But what does Women’s March mean to women? It stands as a beacon of hope and encouragement that women will not be judged by what they are, but embraced for who they are. It means that they are present and want to be heard against policies set to keep women down and brush them aside. Feminist and activist Gloria Steinem in a keynote speech on Independence Avenue SW, summarised Women’s March goal. She commented “Our constitution does not begin with “I, the President”. It begins with, “We, the People”. I am proud to be one of thousands who have come to Washington to make clear that we will keep working for a democracy in which we are linked as human beings, not ranked by race or gender or class or any other label”. The fact that when Shook created the
Facebook page, the responses skyrocketed from 40 to over 10,000 over a night’s sleep proved that women were ready to take on the challenge of defending women’s rights alongside Steinem.
Women’s March stands as a symbol of the power of the people. It serves as a commonplace for every woman to come and express to her government how she expects to be treated. It’s a single platform with an explosion of angles determined to address not only gender inequality but also racial, economic and religious discrimination and inequality. It is ending police brutality, racial profiling, and violence against women. It means reproductive freedom in terms of support for abortion and affordable birth control over having the right to bodily autonomy taken away. It continues Obama’s plans for improvements in transgender healthcare. It supports families, LGBTQ communities and minority communities, immigrants and environmental justice. It is an umbrella organisation held together by strong, powerful and proud women who will not let a misogynistic president torment them and their children’s futures.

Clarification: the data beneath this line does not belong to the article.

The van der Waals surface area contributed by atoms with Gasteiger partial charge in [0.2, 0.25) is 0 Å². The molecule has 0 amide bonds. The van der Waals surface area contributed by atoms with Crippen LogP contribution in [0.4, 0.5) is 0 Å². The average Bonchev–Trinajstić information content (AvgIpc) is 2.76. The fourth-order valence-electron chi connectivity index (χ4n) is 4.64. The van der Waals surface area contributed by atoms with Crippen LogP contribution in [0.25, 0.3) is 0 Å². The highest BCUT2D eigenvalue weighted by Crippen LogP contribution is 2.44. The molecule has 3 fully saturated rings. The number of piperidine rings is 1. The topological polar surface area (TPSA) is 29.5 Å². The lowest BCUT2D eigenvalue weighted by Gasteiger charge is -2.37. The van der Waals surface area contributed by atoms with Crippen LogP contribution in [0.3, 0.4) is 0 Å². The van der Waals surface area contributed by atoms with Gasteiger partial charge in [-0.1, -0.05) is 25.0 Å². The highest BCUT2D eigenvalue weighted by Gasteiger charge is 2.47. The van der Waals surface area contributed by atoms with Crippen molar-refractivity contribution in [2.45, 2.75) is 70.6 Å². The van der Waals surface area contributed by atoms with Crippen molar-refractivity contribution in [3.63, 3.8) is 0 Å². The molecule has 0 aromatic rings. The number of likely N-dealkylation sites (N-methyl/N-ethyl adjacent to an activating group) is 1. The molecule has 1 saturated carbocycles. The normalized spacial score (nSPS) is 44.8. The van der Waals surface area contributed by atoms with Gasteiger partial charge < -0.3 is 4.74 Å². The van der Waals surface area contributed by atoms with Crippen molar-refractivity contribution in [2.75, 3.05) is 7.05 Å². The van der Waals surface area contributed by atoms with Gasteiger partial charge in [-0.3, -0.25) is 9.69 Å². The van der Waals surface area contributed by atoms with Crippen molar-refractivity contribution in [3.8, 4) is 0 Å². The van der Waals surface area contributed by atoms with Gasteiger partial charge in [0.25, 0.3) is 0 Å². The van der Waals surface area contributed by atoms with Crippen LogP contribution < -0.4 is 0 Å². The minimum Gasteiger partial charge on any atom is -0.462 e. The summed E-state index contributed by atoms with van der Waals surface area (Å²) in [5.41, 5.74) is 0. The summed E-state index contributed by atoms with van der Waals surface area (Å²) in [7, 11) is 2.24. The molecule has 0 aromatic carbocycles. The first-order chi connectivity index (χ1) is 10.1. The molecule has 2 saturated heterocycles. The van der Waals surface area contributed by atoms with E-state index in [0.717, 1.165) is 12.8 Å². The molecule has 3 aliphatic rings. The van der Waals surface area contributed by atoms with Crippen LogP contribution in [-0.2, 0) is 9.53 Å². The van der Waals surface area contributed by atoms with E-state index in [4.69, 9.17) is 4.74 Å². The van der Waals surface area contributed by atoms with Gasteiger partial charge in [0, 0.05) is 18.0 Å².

Women’s March has had a massive impact in terms of human rights awareness too. Endorsed by countless celebrities including America Ferrera, Scarlett Johansson and Alicia Keys to name a few; it has brought human rights- and women’s rights into the eye of the media storm. It shows the power of the media in organising and reaching out to communities. Making history in its sheer enormity of demonstrations, with worldwide participation at about 5 million, it was more than just an American Anti- Donald Trump Protest. It was the definition of solidarity, of all boats coming together in one enormous ship, driven by women of every character.